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Anomalously porous boulders on (162173) Ryugu as primordial materials from its parent body


Planetesimals—the initial stage of the planetary formation process—are considered to be initially very porous aggregates of dusts1,2, and subsequent thermal and compaction processes reduce their porosity3. The Hayabusa2 spacecraft found that boulders on the surface of asteroid (162173) Ryugu have an average porosity of 30–50% (refs. 4,5,6), higher than meteorites but lower than cometary nuclei7, which are considered to be remnants of the original planetesimals8. Here, using high-resolution thermal and optical imaging of Ryugu’s surface, we discovered, on the floor of fresh small craters (<20 m in diameter), boulders with reflectance (~0.015) lower than the Ryugu average6 and porosity >70%, which is as high as in cometary bodies. The artificial crater formed by Hayabusa2’s impact experiment9 is similar to these craters in size but does not have such high-porosity boulders. Thus, we argue that the observed high porosity is intrinsic and not created by subsequent impact comminution and/or cracking. We propose that these boulders are the least processed material on Ryugu and represent remnants of porous planetesimals that did not undergo a high degree of heating and compaction3. Our multi-instrumental analysis suggests that fragments of the highly porous boulders are mixed within the surface regolith globally, implying that they might be captured within collected samples by touch-down operations10,11.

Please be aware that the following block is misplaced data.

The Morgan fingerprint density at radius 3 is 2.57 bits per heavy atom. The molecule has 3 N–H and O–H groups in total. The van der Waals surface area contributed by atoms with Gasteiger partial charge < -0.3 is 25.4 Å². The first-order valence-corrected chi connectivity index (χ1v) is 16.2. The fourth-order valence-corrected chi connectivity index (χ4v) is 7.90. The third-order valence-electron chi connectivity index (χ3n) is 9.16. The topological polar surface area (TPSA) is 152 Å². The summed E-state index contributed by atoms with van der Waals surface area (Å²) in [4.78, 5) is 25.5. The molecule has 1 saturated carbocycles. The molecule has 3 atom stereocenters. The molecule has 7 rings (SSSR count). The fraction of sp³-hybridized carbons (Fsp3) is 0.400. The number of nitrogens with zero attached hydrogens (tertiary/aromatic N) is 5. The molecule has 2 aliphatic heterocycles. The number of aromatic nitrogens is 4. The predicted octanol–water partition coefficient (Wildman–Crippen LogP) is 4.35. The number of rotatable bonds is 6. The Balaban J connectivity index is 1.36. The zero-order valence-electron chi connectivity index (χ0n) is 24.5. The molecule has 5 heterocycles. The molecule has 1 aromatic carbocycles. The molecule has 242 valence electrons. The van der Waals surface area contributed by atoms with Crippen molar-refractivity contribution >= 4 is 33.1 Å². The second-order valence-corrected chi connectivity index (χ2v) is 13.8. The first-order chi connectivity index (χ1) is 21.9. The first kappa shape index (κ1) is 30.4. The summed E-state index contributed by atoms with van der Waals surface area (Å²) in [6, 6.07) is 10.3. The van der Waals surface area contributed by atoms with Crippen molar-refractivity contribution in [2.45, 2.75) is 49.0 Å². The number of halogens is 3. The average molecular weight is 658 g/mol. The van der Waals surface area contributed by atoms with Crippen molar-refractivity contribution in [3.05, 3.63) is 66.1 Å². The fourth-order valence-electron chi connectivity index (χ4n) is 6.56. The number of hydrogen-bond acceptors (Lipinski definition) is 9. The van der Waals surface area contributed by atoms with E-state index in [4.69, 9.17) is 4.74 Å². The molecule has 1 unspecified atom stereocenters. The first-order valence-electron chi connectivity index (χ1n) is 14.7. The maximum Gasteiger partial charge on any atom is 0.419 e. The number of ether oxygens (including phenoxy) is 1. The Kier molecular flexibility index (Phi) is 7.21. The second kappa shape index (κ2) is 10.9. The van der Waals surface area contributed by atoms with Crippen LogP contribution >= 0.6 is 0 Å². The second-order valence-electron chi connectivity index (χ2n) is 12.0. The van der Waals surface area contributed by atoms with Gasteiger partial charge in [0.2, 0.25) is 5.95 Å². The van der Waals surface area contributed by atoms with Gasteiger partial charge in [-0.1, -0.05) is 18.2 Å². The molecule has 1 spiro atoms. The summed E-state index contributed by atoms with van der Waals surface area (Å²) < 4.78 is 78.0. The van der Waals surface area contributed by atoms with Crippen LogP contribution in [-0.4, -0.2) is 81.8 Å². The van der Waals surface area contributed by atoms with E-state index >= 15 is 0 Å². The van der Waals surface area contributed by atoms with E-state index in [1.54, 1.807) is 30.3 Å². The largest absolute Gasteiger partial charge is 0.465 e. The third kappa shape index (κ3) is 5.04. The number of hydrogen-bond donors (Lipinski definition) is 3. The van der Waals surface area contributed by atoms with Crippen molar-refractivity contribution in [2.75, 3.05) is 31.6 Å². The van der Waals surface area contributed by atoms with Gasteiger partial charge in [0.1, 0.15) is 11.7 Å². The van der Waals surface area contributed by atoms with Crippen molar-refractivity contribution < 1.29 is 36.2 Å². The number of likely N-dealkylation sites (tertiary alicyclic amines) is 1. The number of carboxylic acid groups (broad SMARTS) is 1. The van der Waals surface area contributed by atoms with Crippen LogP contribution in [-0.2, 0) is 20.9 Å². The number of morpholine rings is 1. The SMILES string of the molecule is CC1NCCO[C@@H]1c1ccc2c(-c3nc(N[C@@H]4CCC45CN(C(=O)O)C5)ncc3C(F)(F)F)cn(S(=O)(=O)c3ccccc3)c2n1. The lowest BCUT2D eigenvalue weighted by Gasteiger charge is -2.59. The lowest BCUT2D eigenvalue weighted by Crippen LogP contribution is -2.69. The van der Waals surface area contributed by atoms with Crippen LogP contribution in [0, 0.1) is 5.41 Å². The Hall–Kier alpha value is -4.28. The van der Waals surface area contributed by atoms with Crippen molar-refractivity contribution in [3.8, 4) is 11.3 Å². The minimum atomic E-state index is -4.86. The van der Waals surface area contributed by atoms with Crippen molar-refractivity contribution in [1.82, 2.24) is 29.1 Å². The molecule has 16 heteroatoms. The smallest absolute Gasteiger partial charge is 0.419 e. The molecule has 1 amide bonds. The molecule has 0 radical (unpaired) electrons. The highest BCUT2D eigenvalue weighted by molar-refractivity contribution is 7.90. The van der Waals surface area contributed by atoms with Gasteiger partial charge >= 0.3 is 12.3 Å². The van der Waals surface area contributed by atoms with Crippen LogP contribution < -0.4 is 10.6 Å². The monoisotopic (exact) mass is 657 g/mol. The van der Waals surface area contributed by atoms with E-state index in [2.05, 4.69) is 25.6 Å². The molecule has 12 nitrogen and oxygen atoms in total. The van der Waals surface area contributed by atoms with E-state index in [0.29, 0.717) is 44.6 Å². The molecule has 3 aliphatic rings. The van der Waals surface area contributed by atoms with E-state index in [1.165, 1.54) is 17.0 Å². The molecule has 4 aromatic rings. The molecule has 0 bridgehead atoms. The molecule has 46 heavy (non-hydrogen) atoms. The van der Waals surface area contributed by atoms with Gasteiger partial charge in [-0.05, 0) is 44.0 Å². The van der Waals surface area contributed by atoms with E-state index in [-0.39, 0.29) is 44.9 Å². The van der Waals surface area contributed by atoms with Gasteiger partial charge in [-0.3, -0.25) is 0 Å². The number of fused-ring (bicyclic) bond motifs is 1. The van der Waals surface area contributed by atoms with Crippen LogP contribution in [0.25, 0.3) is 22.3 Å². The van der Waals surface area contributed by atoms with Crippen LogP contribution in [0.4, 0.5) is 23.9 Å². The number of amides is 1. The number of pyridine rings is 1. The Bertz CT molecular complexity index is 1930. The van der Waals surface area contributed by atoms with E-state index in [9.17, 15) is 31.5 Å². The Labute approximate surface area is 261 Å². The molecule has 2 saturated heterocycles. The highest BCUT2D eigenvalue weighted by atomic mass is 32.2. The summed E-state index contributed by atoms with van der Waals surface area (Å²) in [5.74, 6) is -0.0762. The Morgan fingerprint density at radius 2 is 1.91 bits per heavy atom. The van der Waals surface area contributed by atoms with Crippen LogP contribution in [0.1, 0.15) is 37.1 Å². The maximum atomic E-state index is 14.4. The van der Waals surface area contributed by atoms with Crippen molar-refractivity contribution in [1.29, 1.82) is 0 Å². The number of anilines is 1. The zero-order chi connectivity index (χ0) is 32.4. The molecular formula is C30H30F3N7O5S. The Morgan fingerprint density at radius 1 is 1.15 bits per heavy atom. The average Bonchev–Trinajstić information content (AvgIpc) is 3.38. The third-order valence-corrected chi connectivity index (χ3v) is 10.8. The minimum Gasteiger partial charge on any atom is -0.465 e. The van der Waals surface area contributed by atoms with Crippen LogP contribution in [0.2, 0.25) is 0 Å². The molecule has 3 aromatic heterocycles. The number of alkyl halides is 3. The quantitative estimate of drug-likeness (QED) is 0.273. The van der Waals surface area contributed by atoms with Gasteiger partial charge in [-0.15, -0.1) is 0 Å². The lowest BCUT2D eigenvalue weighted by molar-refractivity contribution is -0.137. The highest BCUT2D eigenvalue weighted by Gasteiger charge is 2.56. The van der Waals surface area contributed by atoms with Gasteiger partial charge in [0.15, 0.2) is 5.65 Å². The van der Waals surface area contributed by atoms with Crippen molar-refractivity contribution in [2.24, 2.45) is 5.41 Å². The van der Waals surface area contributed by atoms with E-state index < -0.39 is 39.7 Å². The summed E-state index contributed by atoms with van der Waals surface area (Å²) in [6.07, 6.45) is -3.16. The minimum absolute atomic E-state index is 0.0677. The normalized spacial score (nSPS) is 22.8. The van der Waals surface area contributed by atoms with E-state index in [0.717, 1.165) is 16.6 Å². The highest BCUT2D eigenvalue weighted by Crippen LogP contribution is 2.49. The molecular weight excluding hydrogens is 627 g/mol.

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Fig. 1: Hotspot HS1 within the ID126 crater.
Fig. 2: Hotspot HS2 observed by TIR and NIRS3 observation.
Fig. 3: TIR temperature images overlain on the ONC-T images acquired during the TD1-R3 sequence.
Fig. 4: Thermal and optical properties of boulders and regolith on Ryugu.
Fig. 5: Formation process and surface behaviour of the hotspot boulders.

Data availability

All images and essential data used in this study are available at the JAXA Data Archives and Transmission System (DARTS) at The other data that support the plots within this paper are available from the corresponding author upon reasonable request.